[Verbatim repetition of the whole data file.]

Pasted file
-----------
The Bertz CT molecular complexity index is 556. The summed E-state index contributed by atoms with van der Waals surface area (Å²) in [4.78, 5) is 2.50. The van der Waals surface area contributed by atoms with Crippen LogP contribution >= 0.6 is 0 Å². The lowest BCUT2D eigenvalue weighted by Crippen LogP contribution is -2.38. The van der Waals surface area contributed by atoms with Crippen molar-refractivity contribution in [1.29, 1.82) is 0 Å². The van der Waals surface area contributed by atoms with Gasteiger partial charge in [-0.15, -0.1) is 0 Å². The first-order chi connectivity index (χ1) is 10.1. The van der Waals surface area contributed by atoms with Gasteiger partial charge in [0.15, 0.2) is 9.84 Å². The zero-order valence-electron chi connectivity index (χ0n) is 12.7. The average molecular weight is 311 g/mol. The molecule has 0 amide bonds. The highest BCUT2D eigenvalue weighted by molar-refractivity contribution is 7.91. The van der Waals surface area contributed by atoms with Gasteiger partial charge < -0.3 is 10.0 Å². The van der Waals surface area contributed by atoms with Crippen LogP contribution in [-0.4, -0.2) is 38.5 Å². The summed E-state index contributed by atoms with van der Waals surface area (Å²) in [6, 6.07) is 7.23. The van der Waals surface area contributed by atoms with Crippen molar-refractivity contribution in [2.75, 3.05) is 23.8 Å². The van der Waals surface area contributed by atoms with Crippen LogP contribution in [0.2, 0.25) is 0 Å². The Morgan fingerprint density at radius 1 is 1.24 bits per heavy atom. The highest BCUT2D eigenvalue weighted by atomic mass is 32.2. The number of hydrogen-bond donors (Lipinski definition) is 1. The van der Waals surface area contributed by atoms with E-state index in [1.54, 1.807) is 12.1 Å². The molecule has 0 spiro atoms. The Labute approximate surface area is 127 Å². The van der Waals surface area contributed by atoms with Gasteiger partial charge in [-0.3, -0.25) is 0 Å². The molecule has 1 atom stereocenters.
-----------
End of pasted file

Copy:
The Bertz CT molecular complexity index is 556. The summed E-state index contributed by atoms with van der Waals surface area (Å²) in [4.78, 5) is 2.50. The van der Waals surface area contributed by atoms with Crippen LogP contribution >= 0.6 is 0 Å². The lowest BCUT2D eigenvalue weighted by Crippen LogP contribution is -2.38. The van der Waals surface area contributed by atoms with Crippen molar-refractivity contribution in [1.29, 1.82) is 0 Å². The van der Waals surface area contributed by atoms with Gasteiger partial charge in [-0.15, -0.1) is 0 Å². The first-order chi connectivity index (χ1) is 10.1. The van der Waals surface area contributed by atoms with Gasteiger partial charge in [0.15, 0.2) is 9.84 Å². The zero-order valence-electron chi connectivity index (χ0n) is 12.7. The average molecular weight is 311 g/mol. The molecule has 0 amide bonds. The highest BCUT2D eigenvalue weighted by molar-refractivity contribution is 7.91. The van der Waals surface area contributed by atoms with Gasteiger partial charge < -0.3 is 10.0 Å². The van der Waals surface area contributed by atoms with Crippen LogP contribution in [-0.4, -0.2) is 38.5 Å². The summed E-state index contributed by atoms with van der Waals surface area (Å²) in [6, 6.07) is 7.23. The van der Waals surface area contributed by atoms with Crippen molar-refractivity contribution in [2.75, 3.05) is 23.8 Å². The van der Waals surface area contributed by atoms with Crippen LogP contribution in [0.2, 0.25) is 0 Å². The Morgan fingerprint density at radius 1 is 1.24 bits per heavy atom. The highest BCUT2D eigenvalue weighted by atomic mass is 32.2. The number of hydrogen-bond donors (Lipinski definition) is 1. The van der Waals surface area contributed by atoms with E-state index in [1.54, 1.807) is 12.1 Å². The molecule has 0 spiro atoms. The Labute approximate surface area is 127 Å². The van der Waals surface area contributed by atoms with Gasteiger partial charge in [-0.3, -0.25) is 0 Å². The molecule has 1 atom stereocenters.